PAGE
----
Posts filed under ‘sustainable’

Who Pays for Dead and Dying Ash Tree Removal?

The below article is a repost from the July 29, 2010 OSU BYGL Newsletter available at: m http://bygl.osu.edu/index.php?option=com_content&view=article&id=904:bygl-july-29-2010&catid=1:latest-news&Itemid=74

As more and more ash (Fraxinus spp.) trees succumb to the EMERALD ASH BORER (EAB), some tree owners are asking who will pay for the removal of these infested trees.

In 2002, the EAB was first discovered in Michigan, and then in 2003 it was first found in Ohio. Early on in the program, there were eradication efforts in place. Ash trees were identified, marked, removed and chipped, as part of the eradication efforts and was done at no cost to the property owners. The goal was to eliminate the insect, thus saving ash trees outside of the core of the infestation. Additional finds keep popping up in several states, and eradication efforts were halted as the insect was more wide spread than anticipated.

With this change in the program came some options for individuals managing ash trees. Chemical treatments to protect trees became a tool for those wanting to “save” their tree(s) from EAB, but with that also came the responsibility to deal with dead and dying ash trees, especially those with adherent risk to people and property if they were to fall. Since that time, communities, businesses, woodland owners, and homeowners are responsible for the management of their own ash trees, which includes the removal costs; costs that can often range from several hundred to several thousands of dollars.

Wood utilization is an opportunity that some may have not thought much about before EAB. Ash trees from infested areas have been transformed into beautiful furniture; carved into walking sticks, bowls and other pieces; sculpted by chainsaw artist into unique pieces; used for railroad ties, mulch, firewood, and more. Michigan has led the way in the ash wood utilization, and Ohio is hoping to learn some valuable lessons. Check out some of the great work folks working with the Southeastern Michigan RC&D at http://semircd.org/ash/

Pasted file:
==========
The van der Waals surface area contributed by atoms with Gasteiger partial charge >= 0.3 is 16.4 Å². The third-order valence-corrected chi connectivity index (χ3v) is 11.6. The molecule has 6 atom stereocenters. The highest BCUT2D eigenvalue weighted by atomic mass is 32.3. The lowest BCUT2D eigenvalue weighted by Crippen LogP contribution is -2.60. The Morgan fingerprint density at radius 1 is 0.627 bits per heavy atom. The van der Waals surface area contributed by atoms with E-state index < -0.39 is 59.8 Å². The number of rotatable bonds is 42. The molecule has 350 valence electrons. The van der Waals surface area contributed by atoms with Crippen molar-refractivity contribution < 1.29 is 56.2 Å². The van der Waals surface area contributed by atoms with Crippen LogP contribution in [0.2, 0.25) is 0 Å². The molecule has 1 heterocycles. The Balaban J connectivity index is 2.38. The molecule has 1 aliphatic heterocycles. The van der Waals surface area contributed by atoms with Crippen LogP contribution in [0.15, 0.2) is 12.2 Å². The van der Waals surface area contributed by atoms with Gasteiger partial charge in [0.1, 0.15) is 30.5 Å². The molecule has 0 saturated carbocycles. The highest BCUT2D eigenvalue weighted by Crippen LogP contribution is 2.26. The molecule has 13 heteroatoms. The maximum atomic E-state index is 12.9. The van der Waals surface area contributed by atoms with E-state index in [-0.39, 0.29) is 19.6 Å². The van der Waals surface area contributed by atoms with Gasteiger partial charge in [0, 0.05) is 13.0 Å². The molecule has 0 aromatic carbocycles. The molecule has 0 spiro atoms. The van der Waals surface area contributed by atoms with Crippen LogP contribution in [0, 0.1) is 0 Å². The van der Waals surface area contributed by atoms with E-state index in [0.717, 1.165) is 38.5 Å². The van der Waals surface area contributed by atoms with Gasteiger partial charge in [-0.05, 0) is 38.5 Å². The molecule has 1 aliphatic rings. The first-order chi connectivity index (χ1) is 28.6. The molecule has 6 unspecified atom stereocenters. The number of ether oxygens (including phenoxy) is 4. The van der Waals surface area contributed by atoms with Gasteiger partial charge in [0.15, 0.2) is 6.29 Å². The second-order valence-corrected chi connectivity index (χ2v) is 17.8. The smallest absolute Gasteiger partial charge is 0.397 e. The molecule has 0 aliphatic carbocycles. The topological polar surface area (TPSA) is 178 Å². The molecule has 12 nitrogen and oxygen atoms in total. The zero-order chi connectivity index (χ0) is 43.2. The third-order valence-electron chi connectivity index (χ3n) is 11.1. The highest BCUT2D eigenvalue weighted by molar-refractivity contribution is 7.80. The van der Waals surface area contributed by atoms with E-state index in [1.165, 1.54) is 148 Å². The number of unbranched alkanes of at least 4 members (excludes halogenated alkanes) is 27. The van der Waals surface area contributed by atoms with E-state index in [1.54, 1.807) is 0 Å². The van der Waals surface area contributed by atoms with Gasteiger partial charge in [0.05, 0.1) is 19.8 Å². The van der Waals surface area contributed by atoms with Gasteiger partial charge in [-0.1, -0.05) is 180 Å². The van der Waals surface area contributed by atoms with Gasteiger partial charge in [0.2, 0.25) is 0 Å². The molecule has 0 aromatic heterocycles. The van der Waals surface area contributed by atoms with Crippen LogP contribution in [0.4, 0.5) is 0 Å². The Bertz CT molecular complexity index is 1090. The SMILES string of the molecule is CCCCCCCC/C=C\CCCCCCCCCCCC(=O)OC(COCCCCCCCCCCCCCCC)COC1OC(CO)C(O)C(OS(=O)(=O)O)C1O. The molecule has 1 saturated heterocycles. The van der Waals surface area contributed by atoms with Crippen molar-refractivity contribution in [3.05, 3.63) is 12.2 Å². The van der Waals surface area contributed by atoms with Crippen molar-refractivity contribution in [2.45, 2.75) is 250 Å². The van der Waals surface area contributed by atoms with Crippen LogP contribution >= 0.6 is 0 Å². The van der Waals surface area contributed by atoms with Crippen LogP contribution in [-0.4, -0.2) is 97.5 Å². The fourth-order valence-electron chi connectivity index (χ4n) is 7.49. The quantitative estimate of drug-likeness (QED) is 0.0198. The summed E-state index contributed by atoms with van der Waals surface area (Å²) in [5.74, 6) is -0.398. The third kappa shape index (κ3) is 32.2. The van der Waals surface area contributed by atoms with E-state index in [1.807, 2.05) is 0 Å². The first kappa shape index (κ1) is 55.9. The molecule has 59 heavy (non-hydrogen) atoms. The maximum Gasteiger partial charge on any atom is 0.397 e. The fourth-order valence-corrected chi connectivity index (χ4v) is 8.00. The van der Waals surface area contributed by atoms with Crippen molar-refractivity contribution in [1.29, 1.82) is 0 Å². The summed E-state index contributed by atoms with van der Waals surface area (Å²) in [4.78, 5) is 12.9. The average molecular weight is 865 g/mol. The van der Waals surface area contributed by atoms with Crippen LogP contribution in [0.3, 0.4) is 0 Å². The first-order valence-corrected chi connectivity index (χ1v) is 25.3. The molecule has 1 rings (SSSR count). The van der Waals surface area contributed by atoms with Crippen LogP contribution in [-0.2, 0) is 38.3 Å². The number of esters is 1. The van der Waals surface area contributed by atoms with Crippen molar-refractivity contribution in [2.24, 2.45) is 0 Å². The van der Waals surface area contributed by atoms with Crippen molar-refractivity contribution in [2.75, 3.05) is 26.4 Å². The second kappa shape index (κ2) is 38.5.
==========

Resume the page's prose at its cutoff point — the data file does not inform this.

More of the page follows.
Podcast:  

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August 5, 2010 at 9:41 am 4 comments

Wind Turbine Public Hearing for Iberdrola Renewables in Ohio — Pros and Cons

On July 8, 2010, approximately 120 attended a public hearing for Heartland Wind Energy project in rural Van Wert County.  This was a legal hearing, and anyone wishing to give testimony had to raise their right hand and swear that the testimony given will be the truth. Prior to giving testimony, individuals also had to state whether there residence is or is not in the project area.
Iberdrola Renewables
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According to Iberdrola Renewables, the company financing this wind project, the project in Van Wert and Paulding County has a scope of 159 wind turbines, which will provide about 80,000 houses with electricity.

Iberdrola Renewables public hearing

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According to the official records on file with the Ohio Siting Board:

Heartland Wind, LLC is proposing to construct, own and operate up to 350 MW of wind-powered electric generation in Van Wert and Paulding counties.  Heartland Wind, LLC is managed by Iberdrola renewable, Inc.  The facility would require up to 175 wind turbine generators that would be located within a 40,500-acre project area.  Approximately 140 participating landowners would provide about 17,000 acres of leased land.  The application was filed on December 21, 2009.

All the official documents are available at http://dis.puc.state.oh.us/CaseRecord.aspx?CaseNo=09-1066

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Why wind energy? Well, one reason is that Ohio has a mandate (ORC 4928.64):

  • 25% of electricity shall be provided from Alternative Energy Resources by 2025
  • Half of the 25% may be advanced energy resources (improved process or equipment, or clean coal technology)
  • At least half of the 25% renewable energy resources including 0.5% solar
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Random fact: In Ohio, the wind turbine must be a minimum 750 feet from horizontal extended blade tip to nearest residence.
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Testimony was polarized, and fell into two categories. The numbers I present below aren’t official; they may or may not be accurate (they should be fairly close, though). The bullet points below are recorded as I recall from the given testimony.
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Pro testimony (n = 10):

8- residence NOT in wind project zone

2- residence IN wind project zone

  • economic development
  • job creation